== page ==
Scotus Permits Alabama Man’s First Nitrogen Gas Execution After Botched Lethal Injection


Alabama has tried to kill Kenneth Eugene Smith before. Now that the U.S. Supreme Court has given its silent OK, executioners will have another chance on Thursday. This time, nitrogen gas was used.

As of Wednesday, none of the nine judges on the nation’s highest court were heard to disagree with the decision not to stop what will be the first execution of its kind using nitrogen hypoxia.

The court would not say why it allowed the killing to happen.

“The application for stay of execution of death sentence presented to Justice Thomas and by him referred to the Court is denied,” the short order says. It says, “The petition for a writ of certiorari is denied.”

In order for Yellowhammer State’s plan to kill Smith to work, the death row inmate would have to breathe in nitrogen until his cells stopped getting enough oxygen and he died.

The Death Penalty Information Center says that Alabama will have the first system of its kind in August 2023. A Republican governor of the state, Kay Ivey, said that Smith would be the first person to experience nitrogen hypoxia in November 2023.

In 1988, the 58-year-old man was found guilty of killing the wife of a minister as part of a plan to kill for money. He was first given a life sentence by a jury. The judge then went against what the jury said and gave Smith the death penalty. Since 1996, he has been on death row for his part in the brutal beating and stabbing death of 45-year-old Elizabeth Sennett.

In November 2022, Alabama tried to put Smith to death for the first time. For almost two hours, the medical staff kept trying to find the right spot to connect the needed intravenous lines. The timer on the warrant to kill him finally ran out. The state went ahead with its plans to put Smith to death again, which led to a case.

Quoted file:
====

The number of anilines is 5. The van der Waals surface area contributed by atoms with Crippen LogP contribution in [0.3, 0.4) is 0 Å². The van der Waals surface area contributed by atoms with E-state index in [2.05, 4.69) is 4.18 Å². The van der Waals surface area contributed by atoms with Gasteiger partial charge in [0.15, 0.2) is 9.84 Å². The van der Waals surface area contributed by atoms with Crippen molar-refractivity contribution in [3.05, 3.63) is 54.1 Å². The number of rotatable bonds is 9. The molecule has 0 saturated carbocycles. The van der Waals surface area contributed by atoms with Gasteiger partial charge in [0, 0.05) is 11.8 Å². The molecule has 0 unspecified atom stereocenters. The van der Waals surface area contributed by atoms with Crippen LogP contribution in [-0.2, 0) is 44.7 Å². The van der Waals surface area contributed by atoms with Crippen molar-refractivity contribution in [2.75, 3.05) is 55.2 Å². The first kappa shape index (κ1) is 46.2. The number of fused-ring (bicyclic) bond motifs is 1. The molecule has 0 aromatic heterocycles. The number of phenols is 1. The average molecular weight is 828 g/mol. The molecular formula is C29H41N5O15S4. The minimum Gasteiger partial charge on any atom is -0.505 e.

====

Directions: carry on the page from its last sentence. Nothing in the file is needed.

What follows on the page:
As late as 2023, a federal appeals court put a hold on the second execution. However, earlier this month, a district court finally gave the ok.

In that order, U.S. District Judge Austin Huffaker said that Smith had asked for an alternative way of execution called nitrogen hypoxia, which showed how painful the failed fatal injection was.

Huffaker thought that the prisoner might have asked to be put to death this way just to put off his sentence while the state worked out the finishing details of how to do the execution by nitrogen hypoxia.

Huffaker said that after that was done, Smith changed his mind and said that way would not work either.

“Things have changed now that Alabama is ready to carry out his sentence using the method of execution he has consistently said he prefers,” the judge wrote. “And something very unlikely before is now certain to happen.” With that change, Smith is now trying to stop the Defendants from carrying out his death sentence using the Protocol, saying it adds too much pain and should be changed. He says the court should tell the Defendants to do this or execute him by firing squad, which is a “relatively uncommon and archaic” way.

Smith’s plea to the U.S. Supreme Court was turned down, and he wrote that the planned way of death was new and that it was unusual for the government to try to kill the same person twice.

Defense lawyers wrote, “For its second attempt, the State got permission from the Alabama Supreme Court to use nitrogen hypoxia, a new way to kill someone that has never been tried by any state or the federal government, using a newly released protocol that has not been tested.” States have failed at putting people to death before. But based on what we know and believe if Alabama goes ahead with its planned execution, it will be only the second time in U.S. history that a state has tried and failed to carry out a second execution.

People who are against the death sentence are marching tonight. At least some campaigners think that the talk about how the killing was an experiment is just a sideshow.

The mental torture of a second execution try is not being talked about in all the noise about nitrogen hypoxia, Death Penalty Action Executive Director Abraham Bonowitz said in a statement given to Law&Crime. That, and the fact that Kenny Smith could not be put to death even if he were tried today because his jury did not agree on his sentence, and in 2017 Alabama made jury bypasses illegal. The whole system for putting people to death in Alabama is broken, and you can’t trust it to work right.

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